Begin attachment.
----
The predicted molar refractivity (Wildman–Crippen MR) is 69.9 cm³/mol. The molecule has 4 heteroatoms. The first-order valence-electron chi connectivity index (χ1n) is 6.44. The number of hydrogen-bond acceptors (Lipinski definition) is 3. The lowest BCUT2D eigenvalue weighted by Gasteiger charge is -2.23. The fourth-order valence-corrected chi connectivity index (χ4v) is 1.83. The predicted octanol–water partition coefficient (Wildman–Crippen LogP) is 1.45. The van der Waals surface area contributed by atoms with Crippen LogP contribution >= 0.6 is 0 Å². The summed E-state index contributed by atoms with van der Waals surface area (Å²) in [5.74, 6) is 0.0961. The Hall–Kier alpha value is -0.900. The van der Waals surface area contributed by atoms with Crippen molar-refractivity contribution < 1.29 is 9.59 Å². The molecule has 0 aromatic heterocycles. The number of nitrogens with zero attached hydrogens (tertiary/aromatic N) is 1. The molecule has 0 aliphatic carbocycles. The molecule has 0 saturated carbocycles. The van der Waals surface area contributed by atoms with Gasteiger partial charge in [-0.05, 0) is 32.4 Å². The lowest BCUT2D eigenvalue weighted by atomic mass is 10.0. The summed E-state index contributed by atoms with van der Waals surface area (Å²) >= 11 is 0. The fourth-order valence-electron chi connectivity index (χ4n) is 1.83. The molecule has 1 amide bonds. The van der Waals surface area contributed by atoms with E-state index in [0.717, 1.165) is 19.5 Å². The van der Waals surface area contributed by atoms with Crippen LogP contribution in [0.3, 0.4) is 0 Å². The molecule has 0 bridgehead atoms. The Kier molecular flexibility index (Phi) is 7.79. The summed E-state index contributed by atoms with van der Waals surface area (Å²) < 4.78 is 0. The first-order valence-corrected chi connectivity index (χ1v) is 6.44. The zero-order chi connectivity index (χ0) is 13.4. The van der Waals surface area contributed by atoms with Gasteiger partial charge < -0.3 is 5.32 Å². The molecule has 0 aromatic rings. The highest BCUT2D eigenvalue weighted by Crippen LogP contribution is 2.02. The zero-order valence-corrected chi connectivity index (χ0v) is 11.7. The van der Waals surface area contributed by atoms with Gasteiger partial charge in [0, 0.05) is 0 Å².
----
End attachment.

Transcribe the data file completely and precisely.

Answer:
The predicted molar refractivity (Wildman–Crippen MR) is 69.9 cm³/mol. The molecule has 4 heteroatoms. The first-order valence-electron chi connectivity index (χ1n) is 6.44. The number of hydrogen-bond acceptors (Lipinski definition) is 3. The lowest BCUT2D eigenvalue weighted by Gasteiger charge is -2.23. The fourth-order valence-corrected chi connectivity index (χ4v) is 1.83. The predicted octanol–water partition coefficient (Wildman–Crippen LogP) is 1.45. The van der Waals surface area contributed by atoms with Crippen LogP contribution >= 0.6 is 0 Å². The summed E-state index contributed by atoms with van der Waals surface area (Å²) in [5.74, 6) is 0.0961. The Hall–Kier alpha value is -0.900. The van der Waals surface area contributed by atoms with Crippen molar-refractivity contribution < 1.29 is 9.59 Å². The molecule has 0 aromatic heterocycles. The number of nitrogens with zero attached hydrogens (tertiary/aromatic N) is 1. The molecule has 0 aliphatic carbocycles. The molecule has 0 saturated carbocycles. The van der Waals surface area contributed by atoms with Gasteiger partial charge in [-0.05, 0) is 32.4 Å². The lowest BCUT2D eigenvalue weighted by atomic mass is 10.0. The summed E-state index contributed by atoms with van der Waals surface area (Å²) >= 11 is 0. The fourth-order valence-electron chi connectivity index (χ4n) is 1.83. The molecule has 1 amide bonds. The van der Waals surface area contributed by atoms with E-state index in [0.717, 1.165) is 19.5 Å². The van der Waals surface area contributed by atoms with Crippen LogP contribution in [0.3, 0.4) is 0 Å². The molecule has 0 bridgehead atoms. The Kier molecular flexibility index (Phi) is 7.79. The summed E-state index contributed by atoms with van der Waals surface area (Å²) < 4.78 is 0. The first-order valence-corrected chi connectivity index (χ1v) is 6.44. The zero-order chi connectivity index (χ0) is 13.4. The van der Waals surface area contributed by atoms with Gasteiger partial charge < -0.3 is 5.32 Å². The molecule has 0 aromatic rings. The highest BCUT2D eigenvalue weighted by Crippen LogP contribution is 2.02. The zero-order valence-corrected chi connectivity index (χ0v) is 11.7. The van der Waals surface area contributed by atoms with Gasteiger partial charge in [0, 0.05) is 0 Å².